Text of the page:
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ABSTRACT: Acquisition and Long-term Retention of Bedside Ultrasound Skills in First-Year Medical Students

OBJECTIVES:
The purpose of this study was to assess bedside ultrasound skill acquisition and retention in medical students after completion of the first year of a new undergraduate bedside ultrasound curriculum at McGill University.
METHODS:
Skill acquisition was assessed in first-year medical students (n = 195) on completion of their bedside ultrasound instruction. Instruction included 6 clinically based 60-minute practical teaching sessions evenly spaced throughout the academic year. Students’ ability to meet course objectives was measured according to a 4-point Likert rating scale. Evaluations were performed by both instructors and the students themselves. Retention of skill acquisition was evaluated 8 months later on a year-end practical examination.
RESULTS:
The mean percentage ± SD of students assigned a rating of “strongly agree” or “agree” by instructors was 98% ± 0.4% for all 6 teaching sessions (strongly agree, 52% ± 3%; agree, 46% ± 3%). According to student self-evaluations, the mean percentage of students assigned a rating of strongly agree was significantly greater than the percentage assigned by instructors for all teaching sessions (86% ± 2% versus 52% ± 3%; P< .0005). Evaluation of skill retention on the year-end examination showed that 91% ± 2% of students were assigned a rating of strongly agree or agree for their ability to demonstrate skills learned 8 months previously. Ninety-five percent of students reported that bedside ultrasound improved their understanding of anatomy for all 6 teaching sessions (mean, 95% ± 0.01%).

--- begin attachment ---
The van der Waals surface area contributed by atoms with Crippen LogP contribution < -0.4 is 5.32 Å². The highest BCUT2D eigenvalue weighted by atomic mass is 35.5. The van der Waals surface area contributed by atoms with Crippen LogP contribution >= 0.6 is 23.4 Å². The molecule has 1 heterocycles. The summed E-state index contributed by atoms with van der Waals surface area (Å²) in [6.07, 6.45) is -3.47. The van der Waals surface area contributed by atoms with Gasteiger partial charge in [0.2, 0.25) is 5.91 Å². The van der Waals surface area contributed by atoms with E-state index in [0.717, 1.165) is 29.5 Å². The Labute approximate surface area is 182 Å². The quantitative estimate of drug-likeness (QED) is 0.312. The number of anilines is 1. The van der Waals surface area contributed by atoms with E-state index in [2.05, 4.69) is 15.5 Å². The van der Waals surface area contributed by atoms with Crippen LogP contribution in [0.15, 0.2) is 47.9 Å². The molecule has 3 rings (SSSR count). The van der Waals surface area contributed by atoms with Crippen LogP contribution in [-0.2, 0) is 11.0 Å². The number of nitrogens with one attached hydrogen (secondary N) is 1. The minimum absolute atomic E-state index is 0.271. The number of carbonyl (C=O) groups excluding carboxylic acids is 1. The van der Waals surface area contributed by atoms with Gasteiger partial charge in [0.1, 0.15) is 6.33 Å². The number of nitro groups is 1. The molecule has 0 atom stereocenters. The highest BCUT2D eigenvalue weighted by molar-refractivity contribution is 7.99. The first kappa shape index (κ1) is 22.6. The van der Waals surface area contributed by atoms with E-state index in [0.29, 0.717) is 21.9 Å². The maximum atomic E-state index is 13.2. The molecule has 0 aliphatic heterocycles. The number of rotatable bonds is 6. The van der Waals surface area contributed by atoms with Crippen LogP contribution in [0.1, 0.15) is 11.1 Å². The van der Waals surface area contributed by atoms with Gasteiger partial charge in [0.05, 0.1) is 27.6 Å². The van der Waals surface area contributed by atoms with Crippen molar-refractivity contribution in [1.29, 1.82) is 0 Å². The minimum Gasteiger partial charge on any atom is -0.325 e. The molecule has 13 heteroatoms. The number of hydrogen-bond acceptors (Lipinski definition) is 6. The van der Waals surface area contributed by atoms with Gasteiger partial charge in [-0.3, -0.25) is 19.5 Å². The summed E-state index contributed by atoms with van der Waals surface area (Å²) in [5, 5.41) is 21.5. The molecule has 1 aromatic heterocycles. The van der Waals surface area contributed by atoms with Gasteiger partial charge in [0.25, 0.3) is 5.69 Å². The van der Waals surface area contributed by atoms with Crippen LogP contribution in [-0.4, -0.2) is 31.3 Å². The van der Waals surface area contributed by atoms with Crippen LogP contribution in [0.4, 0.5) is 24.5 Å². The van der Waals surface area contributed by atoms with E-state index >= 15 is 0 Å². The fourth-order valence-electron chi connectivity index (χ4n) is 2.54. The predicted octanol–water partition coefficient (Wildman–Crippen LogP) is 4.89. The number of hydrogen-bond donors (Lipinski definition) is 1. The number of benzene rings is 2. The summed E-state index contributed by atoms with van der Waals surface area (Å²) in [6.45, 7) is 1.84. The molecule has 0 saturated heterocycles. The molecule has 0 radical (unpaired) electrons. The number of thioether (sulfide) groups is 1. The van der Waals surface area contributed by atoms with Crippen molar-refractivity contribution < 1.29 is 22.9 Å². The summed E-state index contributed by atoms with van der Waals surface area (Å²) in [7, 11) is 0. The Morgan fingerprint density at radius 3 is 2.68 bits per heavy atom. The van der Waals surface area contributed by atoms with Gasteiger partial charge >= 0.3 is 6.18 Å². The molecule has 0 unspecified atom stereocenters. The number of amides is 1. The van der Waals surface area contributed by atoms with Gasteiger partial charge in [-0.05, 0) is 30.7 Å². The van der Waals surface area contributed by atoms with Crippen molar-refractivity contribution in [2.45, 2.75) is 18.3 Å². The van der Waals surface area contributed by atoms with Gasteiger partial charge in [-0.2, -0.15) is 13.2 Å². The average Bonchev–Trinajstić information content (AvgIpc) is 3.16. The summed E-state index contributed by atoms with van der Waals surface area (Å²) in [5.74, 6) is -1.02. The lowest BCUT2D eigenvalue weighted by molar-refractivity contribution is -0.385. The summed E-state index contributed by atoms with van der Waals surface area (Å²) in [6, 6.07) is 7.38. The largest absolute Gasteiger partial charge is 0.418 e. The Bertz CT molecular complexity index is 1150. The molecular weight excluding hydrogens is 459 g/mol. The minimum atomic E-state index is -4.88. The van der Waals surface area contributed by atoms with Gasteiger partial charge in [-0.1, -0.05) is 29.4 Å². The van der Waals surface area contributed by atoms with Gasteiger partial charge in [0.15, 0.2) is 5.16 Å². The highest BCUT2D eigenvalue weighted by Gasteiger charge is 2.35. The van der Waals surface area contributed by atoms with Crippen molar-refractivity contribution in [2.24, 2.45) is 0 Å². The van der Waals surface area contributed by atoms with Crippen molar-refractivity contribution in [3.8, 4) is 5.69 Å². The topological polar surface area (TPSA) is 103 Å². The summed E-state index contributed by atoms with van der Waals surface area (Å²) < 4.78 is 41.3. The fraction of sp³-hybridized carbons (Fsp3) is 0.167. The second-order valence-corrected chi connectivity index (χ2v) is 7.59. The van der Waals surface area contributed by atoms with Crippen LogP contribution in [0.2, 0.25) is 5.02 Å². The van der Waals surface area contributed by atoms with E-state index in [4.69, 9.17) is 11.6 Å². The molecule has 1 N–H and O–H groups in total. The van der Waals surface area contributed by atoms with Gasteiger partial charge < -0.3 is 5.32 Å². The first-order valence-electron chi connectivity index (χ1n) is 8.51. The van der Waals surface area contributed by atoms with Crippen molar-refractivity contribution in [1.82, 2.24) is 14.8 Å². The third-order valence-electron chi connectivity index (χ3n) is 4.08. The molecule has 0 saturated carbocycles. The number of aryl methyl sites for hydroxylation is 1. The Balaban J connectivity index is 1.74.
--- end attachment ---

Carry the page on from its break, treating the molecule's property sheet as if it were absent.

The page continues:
CONCLUSIONS:
These results demonstrate that first-year medical students show acquisition and long-term retention of basic ultrasound skills on completion of newly implemented bedside ultrasound instruction.

via Acquisition and Long-term Retention of Bedside Ultrasound Skills in First-Year Medical Students. – PubMed – NCBI.

Brian S McGowan, PhD

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Brian is a research scientist and educational technologist. He helped transform Pfizer’s Medical Education Group and previously served in educational leadership roles at HealthAnswers, Inc.; Acumentis, LLC.; Cephalon; and Wyeth. He taught graduate medical education programs at Arcadia University for 10 years. Dr. McGowan recently authored the book "#socialQI: Simple Solutions for Improving Your Healthcare" and has been invited to speak internationally on the subject of information flow, technology, and learning in healthcare.

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